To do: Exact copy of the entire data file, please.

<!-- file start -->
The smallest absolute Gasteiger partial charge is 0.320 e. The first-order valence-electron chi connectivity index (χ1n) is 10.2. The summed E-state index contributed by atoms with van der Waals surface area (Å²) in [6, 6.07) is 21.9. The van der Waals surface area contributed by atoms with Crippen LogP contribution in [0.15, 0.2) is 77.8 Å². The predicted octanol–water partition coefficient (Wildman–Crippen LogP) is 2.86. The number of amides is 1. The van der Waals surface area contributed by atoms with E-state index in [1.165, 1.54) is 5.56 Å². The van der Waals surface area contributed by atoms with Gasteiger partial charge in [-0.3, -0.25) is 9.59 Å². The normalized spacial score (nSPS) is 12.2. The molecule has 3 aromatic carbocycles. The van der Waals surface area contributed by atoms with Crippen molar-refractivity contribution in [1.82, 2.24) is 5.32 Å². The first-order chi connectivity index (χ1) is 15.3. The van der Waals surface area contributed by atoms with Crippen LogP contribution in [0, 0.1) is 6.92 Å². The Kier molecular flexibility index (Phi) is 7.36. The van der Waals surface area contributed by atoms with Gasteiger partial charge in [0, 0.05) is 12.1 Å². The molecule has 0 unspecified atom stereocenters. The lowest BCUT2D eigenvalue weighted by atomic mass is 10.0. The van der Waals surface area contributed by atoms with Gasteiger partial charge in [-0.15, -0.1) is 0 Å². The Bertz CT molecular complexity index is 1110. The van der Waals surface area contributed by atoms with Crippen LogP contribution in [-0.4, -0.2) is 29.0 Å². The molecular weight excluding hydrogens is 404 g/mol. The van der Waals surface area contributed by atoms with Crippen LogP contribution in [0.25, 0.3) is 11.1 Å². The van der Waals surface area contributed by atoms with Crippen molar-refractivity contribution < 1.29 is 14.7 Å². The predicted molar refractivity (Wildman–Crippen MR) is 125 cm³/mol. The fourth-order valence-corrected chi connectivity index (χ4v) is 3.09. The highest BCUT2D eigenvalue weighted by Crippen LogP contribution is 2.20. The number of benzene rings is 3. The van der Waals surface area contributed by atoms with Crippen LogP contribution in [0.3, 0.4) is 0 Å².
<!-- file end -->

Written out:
The smallest absolute Gasteiger partial charge is 0.320 e. The first-order valence-electron chi connectivity index (χ1n) is 10.2. The summed E-state index contributed by atoms with van der Waals surface area (Å²) in [6, 6.07) is 21.9. The van der Waals surface area contributed by atoms with Crippen LogP contribution in [0.15, 0.2) is 77.8 Å². The predicted octanol–water partition coefficient (Wildman–Crippen LogP) is 2.86. The number of amides is 1. The van der Waals surface area contributed by atoms with E-state index in [1.165, 1.54) is 5.56 Å². The van der Waals surface area contributed by atoms with Gasteiger partial charge in [-0.3, -0.25) is 9.59 Å². The normalized spacial score (nSPS) is 12.2. The molecule has 3 aromatic carbocycles. The van der Waals surface area contributed by atoms with Crippen molar-refractivity contribution in [1.82, 2.24) is 5.32 Å². The first-order chi connectivity index (χ1) is 15.3. The van der Waals surface area contributed by atoms with Crippen LogP contribution in [0, 0.1) is 6.92 Å². The Kier molecular flexibility index (Phi) is 7.36. The van der Waals surface area contributed by atoms with Gasteiger partial charge in [0, 0.05) is 12.1 Å². The molecule has 0 unspecified atom stereocenters. The lowest BCUT2D eigenvalue weighted by atomic mass is 10.0. The van der Waals surface area contributed by atoms with Gasteiger partial charge in [-0.15, -0.1) is 0 Å². The Bertz CT molecular complexity index is 1110. The van der Waals surface area contributed by atoms with Crippen LogP contribution in [-0.4, -0.2) is 29.0 Å². The molecular weight excluding hydrogens is 404 g/mol. The van der Waals surface area contributed by atoms with Crippen LogP contribution in [0.25, 0.3) is 11.1 Å². The van der Waals surface area contributed by atoms with Crippen molar-refractivity contribution < 1.29 is 14.7 Å². The predicted molar refractivity (Wildman–Crippen MR) is 125 cm³/mol. The fourth-order valence-corrected chi connectivity index (χ4v) is 3.09. The highest BCUT2D eigenvalue weighted by Crippen LogP contribution is 2.20. The number of benzene rings is 3. The van der Waals surface area contributed by atoms with Crippen LogP contribution in [0.3, 0.4) is 0 Å².